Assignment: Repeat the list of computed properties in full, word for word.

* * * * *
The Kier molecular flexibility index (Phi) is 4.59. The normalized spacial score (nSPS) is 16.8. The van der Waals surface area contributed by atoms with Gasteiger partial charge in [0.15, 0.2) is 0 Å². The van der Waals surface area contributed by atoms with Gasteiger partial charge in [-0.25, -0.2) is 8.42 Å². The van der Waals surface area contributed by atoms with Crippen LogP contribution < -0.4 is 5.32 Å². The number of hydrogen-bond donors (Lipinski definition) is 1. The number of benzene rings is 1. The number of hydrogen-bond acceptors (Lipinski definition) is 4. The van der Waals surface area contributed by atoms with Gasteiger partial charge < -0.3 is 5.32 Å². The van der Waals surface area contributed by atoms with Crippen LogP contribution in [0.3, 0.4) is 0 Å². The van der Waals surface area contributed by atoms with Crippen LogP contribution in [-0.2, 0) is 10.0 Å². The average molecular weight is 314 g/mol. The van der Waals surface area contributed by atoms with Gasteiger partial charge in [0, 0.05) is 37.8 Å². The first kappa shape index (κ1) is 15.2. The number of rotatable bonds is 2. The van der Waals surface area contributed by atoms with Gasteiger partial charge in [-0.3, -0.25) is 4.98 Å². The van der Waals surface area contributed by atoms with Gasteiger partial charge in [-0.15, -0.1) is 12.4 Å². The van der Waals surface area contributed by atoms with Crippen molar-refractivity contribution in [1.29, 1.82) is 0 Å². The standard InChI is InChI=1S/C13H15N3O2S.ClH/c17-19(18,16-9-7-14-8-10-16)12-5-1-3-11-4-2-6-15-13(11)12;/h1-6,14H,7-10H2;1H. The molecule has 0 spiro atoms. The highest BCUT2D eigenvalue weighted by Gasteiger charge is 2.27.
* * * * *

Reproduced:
The Kier molecular flexibility index (Phi) is 4.59. The normalized spacial score (nSPS) is 16.8. The van der Waals surface area contributed by atoms with Gasteiger partial charge in [0.15, 0.2) is 0 Å². The van der Waals surface area contributed by atoms with Gasteiger partial charge in [-0.25, -0.2) is 8.42 Å². The van der Waals surface area contributed by atoms with Crippen LogP contribution < -0.4 is 5.32 Å². The number of hydrogen-bond donors (Lipinski definition) is 1. The number of benzene rings is 1. The number of hydrogen-bond acceptors (Lipinski definition) is 4. The van der Waals surface area contributed by atoms with Gasteiger partial charge < -0.3 is 5.32 Å². The van der Waals surface area contributed by atoms with Crippen LogP contribution in [0.3, 0.4) is 0 Å². The van der Waals surface area contributed by atoms with Crippen LogP contribution in [-0.2, 0) is 10.0 Å². The average molecular weight is 314 g/mol. The van der Waals surface area contributed by atoms with Gasteiger partial charge in [0, 0.05) is 37.8 Å². The first kappa shape index (κ1) is 15.2. The number of rotatable bonds is 2. The van der Waals surface area contributed by atoms with Gasteiger partial charge in [-0.3, -0.25) is 4.98 Å². The van der Waals surface area contributed by atoms with Gasteiger partial charge in [-0.15, -0.1) is 12.4 Å². The van der Waals surface area contributed by atoms with Crippen molar-refractivity contribution in [1.29, 1.82) is 0 Å². The standard InChI is InChI=1S/C13H15N3O2S.ClH/c17-19(18,16-9-7-14-8-10-16)12-5-1-3-11-4-2-6-15-13(11)12;/h1-6,14H,7-10H2;1H. The molecule has 0 spiro atoms. The highest BCUT2D eigenvalue weighted by Gasteiger charge is 2.27.